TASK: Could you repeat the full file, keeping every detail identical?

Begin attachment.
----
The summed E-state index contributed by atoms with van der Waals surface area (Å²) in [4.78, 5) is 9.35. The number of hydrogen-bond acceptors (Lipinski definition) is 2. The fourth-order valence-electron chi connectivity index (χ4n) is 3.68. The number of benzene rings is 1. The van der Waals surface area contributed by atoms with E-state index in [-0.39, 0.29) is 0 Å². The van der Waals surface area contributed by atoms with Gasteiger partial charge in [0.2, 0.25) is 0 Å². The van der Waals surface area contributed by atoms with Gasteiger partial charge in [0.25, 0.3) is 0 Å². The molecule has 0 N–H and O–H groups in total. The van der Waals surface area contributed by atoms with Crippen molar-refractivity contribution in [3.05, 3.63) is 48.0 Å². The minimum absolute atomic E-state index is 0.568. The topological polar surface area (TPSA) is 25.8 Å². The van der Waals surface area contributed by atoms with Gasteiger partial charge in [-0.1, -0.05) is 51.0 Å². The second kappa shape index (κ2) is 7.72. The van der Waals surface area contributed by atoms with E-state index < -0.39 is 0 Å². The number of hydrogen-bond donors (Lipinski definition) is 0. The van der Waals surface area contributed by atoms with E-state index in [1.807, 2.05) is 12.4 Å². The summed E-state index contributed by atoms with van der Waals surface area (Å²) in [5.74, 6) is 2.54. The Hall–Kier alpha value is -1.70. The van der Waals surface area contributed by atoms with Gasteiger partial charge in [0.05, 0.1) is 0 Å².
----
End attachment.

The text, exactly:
The summed E-state index contributed by atoms with van der Waals surface area (Å²) in [4.78, 5) is 9.35. The number of hydrogen-bond acceptors (Lipinski definition) is 2. The fourth-order valence-electron chi connectivity index (χ4n) is 3.68. The number of benzene rings is 1. The van der Waals surface area contributed by atoms with E-state index in [-0.39, 0.29) is 0 Å². The van der Waals surface area contributed by atoms with Gasteiger partial charge in [0.2, 0.25) is 0 Å². The van der Waals surface area contributed by atoms with Gasteiger partial charge in [0.25, 0.3) is 0 Å². The molecule has 0 N–H and O–H groups in total. The van der Waals surface area contributed by atoms with Crippen molar-refractivity contribution in [3.05, 3.63) is 48.0 Å². The minimum absolute atomic E-state index is 0.568. The topological polar surface area (TPSA) is 25.8 Å². The van der Waals surface area contributed by atoms with Gasteiger partial charge in [-0.1, -0.05) is 51.0 Å². The second kappa shape index (κ2) is 7.72. The van der Waals surface area contributed by atoms with E-state index < -0.39 is 0 Å². The number of hydrogen-bond donors (Lipinski definition) is 0. The van der Waals surface area contributed by atoms with E-state index in [1.807, 2.05) is 12.4 Å². The summed E-state index contributed by atoms with van der Waals surface area (Å²) in [5.74, 6) is 2.54. The Hall–Kier alpha value is -1.70. The van der Waals surface area contributed by atoms with Gasteiger partial charge in [0.05, 0.1) is 0 Å².